Even though Saddam Hussein’s death is taking up all the room in the mausoleum at the moment, 2006 brought other, more sorrowful deaths.
We have not yet buried our 38th President. Surely in current times no president has been more roundly ridiculed or and deserved it less. Do you remember “the amiable dunce” – a name given him by the later-to-be-disgraced Clark Clifford? Ah, those mills of God. Here’s what Jake Barnes at Spyralnotebook remembers of a family conversation about Ford:
When I think of Gerald Ford, I always think of a comment my uncle made a couple of years after Ford was defeated by Jimmy Carter. We were having a little group rant about media bias and my uncle brought up how the press had portrayed Gerald Ford while he was in the White House.
Ford had been depicted during his presidency as a not too bright, physically spastic guy bumbling along through his presidency. The shot of him tripping on the steps of Air Force One or the story of his golf drive beaning a spectator were repeated over and over until they became national jokes. Chevy Chase made a career of Fordian pratfalls on Saturday Night Live.
But, as my uncle pointed out, Ford was anything but dim. He had been Editor of the Law Review at Yale, a great honor at one of the country’s leading law schools. He worked his way to the highest position in Congress that a Republican could hold at the time. He was a popular and effective leader in congress, and was reelected by large majorities in more than ten congressional elections. Ford had what his predecessor lacked… not only a superior analytical mind, but also a healthy dose of “emotional intelligence”.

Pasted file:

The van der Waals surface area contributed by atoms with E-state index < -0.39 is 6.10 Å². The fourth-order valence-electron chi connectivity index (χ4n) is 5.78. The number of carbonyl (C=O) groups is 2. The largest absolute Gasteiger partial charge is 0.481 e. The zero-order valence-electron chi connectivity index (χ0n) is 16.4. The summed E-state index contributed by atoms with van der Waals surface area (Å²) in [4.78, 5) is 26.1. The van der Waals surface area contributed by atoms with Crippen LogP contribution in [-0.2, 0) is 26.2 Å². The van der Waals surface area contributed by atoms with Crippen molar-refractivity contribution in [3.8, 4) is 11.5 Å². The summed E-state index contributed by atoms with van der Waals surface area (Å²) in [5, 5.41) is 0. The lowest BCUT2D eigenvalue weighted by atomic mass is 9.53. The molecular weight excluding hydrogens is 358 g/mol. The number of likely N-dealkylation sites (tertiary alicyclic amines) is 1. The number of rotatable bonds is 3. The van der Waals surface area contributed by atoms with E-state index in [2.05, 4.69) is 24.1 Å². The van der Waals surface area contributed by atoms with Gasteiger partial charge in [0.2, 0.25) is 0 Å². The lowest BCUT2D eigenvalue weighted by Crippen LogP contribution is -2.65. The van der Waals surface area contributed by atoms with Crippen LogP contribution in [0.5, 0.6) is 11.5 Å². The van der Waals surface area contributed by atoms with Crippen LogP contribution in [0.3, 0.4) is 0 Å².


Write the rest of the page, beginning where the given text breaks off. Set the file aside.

And more to the point, Ford was hardly uncoordinated. He was probably the best natural athlete to hold the nation’s highest office. He was a football All-American at the University of Michigan and, in later years, a quite good golfer. I’ll never forget seeing him play at the tournament named in his honor held annually at Vail, Colorado. While in his mid-seventies, he competed well in a field of retired and semi-retired professional golfers.
The way that Gerald Ford was misrepresented by the press is a severe blot on that institution. Ford was a truly honorable man. He made the difficult but necessary decision to pardon Nixon, which he knew his political enemies would use to hinder his reelection. The media will now writing lofty articles about his life and times, but it should not be forgotten how they treated him when it really mattered.
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There was Milton Friedman, in November. To him was said by a member of the Federal Reserve Board: “Regarding the Great Depression. You’re right, we did it. We’re very sorry.”
And how about James Brown?
James Brown has had more honorifics attached to his name than any other performer in music history. He has variously been tagged “Soul Brother Number One,” “the Godfather of Soul,” “the Hardest Working Man in Show Business,” “Mr. Dynamite” and even “the Original Disco Man.” This much is certain: what became known as soul music in the Sixties, funk music in the Seventies and rap music in the Eighties is directly attributable to James Brown. His transformation of gospel fervor into the taut, explosive intensity of rhythm & blues, combined with precision choreography and dynamic showmanship, served to define the directions black music would take from the release of his first R&B hit (“Please Please Please”) in 1956 to the present day.